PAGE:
Big and small talk at the Young Academy Lunch
Bring together young academics from all disciplines: that, in a nutshell, is the mission of Young Academy Leiden. And this fledgling organisation is already proving to be somewhat of a success. This is evident at the first Young Academy Lunch at the Faculty of Social and Behavioural Sciences.
Around 40 postdocs and assistant professors have come to the Pieter de la Court Building on Tuesday 29 October for a Faculty lunch organised by Young Academy Leiden (YAL). They engage in big and small talk as they seek out common ground, interdisciplinary links or just a good conversation.
Your own tribe
This is the second Young Academy Lunch since YAL’s inception at the start of the year. And like the successful previous edition at the Faculty of Science, the young academics are very interested in one another’s research. ‘You tend to stay within your own tribe,’ says Jochanan Veerbeek, Assistant Professor of Education and Child Studies. ‘That’s what I want to avoid. My PhD was in psychology, and it would be nice to keep in touch with that group. Then we can do interdisciplinary research and teaching. Meetings like this definitely help.’
That is exactly the intention, says Tom Louwerse in the opening speech. He is Chair of YAL and Associate Professor of Political Science. ‘We want to encourage interdisciplinarity between faculties and institutes. That’s why we have instated a 444 Grant for interdisciplinary activities. We also want to be a platform that collects the worries, needs and expectations of young researchers, so that we can influence academic policy.’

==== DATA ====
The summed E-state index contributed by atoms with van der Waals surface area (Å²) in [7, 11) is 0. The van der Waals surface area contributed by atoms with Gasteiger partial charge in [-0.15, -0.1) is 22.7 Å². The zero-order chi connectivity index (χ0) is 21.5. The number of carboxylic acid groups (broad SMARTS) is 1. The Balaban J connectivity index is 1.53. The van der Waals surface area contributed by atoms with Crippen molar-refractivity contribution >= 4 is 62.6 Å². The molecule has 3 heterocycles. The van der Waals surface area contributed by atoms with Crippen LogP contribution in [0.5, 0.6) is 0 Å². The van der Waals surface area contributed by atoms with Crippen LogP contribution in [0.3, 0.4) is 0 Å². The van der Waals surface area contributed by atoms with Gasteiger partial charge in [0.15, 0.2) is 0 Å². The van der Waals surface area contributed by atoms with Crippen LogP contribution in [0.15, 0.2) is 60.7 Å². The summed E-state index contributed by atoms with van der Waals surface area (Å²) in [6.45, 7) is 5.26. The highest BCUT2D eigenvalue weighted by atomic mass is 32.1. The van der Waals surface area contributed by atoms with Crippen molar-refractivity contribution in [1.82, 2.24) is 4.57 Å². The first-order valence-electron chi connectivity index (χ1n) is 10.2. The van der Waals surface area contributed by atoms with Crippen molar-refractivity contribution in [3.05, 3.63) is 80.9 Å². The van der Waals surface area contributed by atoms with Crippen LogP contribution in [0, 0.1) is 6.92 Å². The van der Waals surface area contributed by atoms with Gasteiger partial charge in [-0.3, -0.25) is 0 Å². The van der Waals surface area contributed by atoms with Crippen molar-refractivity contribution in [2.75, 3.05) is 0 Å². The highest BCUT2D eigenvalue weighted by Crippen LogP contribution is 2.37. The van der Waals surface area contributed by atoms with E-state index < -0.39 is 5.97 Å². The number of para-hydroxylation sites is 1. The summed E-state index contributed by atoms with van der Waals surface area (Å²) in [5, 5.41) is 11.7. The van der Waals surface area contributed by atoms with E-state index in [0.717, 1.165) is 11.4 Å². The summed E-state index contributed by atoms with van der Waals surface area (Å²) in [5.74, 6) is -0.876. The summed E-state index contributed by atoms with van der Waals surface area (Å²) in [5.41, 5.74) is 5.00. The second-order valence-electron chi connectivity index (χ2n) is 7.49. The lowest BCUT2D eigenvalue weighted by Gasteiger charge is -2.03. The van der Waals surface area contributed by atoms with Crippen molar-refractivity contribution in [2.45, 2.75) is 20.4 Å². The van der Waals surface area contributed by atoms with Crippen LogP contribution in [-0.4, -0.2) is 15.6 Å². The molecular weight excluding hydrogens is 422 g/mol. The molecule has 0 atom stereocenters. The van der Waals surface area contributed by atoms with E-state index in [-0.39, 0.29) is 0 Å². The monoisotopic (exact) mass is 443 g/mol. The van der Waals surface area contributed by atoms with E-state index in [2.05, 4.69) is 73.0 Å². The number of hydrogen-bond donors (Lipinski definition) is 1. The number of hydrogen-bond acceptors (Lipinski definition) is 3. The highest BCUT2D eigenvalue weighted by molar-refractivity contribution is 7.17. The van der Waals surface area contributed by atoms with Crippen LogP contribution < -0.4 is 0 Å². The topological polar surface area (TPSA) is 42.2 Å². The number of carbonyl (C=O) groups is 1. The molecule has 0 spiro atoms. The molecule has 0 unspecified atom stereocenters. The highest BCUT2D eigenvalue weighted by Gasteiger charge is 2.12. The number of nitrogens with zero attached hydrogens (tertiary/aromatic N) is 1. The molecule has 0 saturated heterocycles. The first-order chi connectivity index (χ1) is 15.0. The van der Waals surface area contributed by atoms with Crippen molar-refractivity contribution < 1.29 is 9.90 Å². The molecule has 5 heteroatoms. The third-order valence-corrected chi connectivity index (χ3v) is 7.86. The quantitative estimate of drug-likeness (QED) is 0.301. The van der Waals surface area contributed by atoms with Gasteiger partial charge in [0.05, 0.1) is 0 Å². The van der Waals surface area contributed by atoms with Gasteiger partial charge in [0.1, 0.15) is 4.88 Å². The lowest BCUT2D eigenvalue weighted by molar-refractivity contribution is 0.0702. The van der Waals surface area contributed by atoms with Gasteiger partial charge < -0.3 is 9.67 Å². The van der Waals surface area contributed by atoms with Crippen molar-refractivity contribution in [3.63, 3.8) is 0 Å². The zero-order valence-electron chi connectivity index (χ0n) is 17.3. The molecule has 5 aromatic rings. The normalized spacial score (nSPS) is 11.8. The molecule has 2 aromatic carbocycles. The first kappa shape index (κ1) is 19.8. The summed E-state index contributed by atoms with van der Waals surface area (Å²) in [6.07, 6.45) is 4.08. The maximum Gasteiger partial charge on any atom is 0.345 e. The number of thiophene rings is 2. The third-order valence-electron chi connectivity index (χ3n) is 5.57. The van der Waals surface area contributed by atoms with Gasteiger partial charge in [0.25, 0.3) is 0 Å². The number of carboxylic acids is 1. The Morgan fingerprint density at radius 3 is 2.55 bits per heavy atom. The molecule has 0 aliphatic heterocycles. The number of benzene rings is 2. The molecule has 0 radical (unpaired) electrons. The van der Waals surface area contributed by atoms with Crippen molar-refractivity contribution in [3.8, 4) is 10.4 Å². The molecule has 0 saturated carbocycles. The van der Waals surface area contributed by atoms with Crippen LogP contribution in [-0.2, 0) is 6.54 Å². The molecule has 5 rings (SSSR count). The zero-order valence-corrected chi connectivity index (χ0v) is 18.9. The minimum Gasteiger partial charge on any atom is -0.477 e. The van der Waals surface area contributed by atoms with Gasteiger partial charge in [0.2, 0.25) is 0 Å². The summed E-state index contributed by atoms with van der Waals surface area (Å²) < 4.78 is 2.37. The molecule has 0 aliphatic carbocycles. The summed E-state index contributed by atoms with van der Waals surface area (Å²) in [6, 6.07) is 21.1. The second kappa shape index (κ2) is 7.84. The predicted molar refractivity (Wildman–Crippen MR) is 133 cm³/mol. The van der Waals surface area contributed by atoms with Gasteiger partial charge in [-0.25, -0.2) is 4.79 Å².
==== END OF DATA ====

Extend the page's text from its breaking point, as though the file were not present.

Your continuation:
Ideal position for change
Dean of the Faculty, Paul Wouters, also expresses his admiration for the initiative during the lunch. ‘On behalf of the Faculty Board, I can only applaud this meeting for young academics. It’s our aim to move with the times with research that is relevant to important discussions in society. We can undoubtedly achieve this together. Because you may be successful within the present system, but you are also in the ideal position to make changes to it.’
Interaction between research and society
At the lunch, the young academics are given post-it notes on which to write down their needs. ‘Through the lunches, we hope to hear about what young academics are facing,’ says YAL member Anouk Goemans, Assistant Professor of Education and Child Studies and one of the organisers of the event. ‘In the long term, we also want to hold a number of meetings on specific themes, such as science communication or grant options, for instance. And I think it’s a challenge to think about how we can encourage interaction between research and society. We’re already working with Studium Generale on a series of lectures, for example.
About Young Academy Leiden
Young Academy Leiden (YAL) is the local equivalent of the national Young Academy at the Royal Netherlands Academy of Arts and Sciences. The first 13 members of this club for young academics will bombard the Executive Board of the University with fresh ideas about research, teaching, policy and contact with society.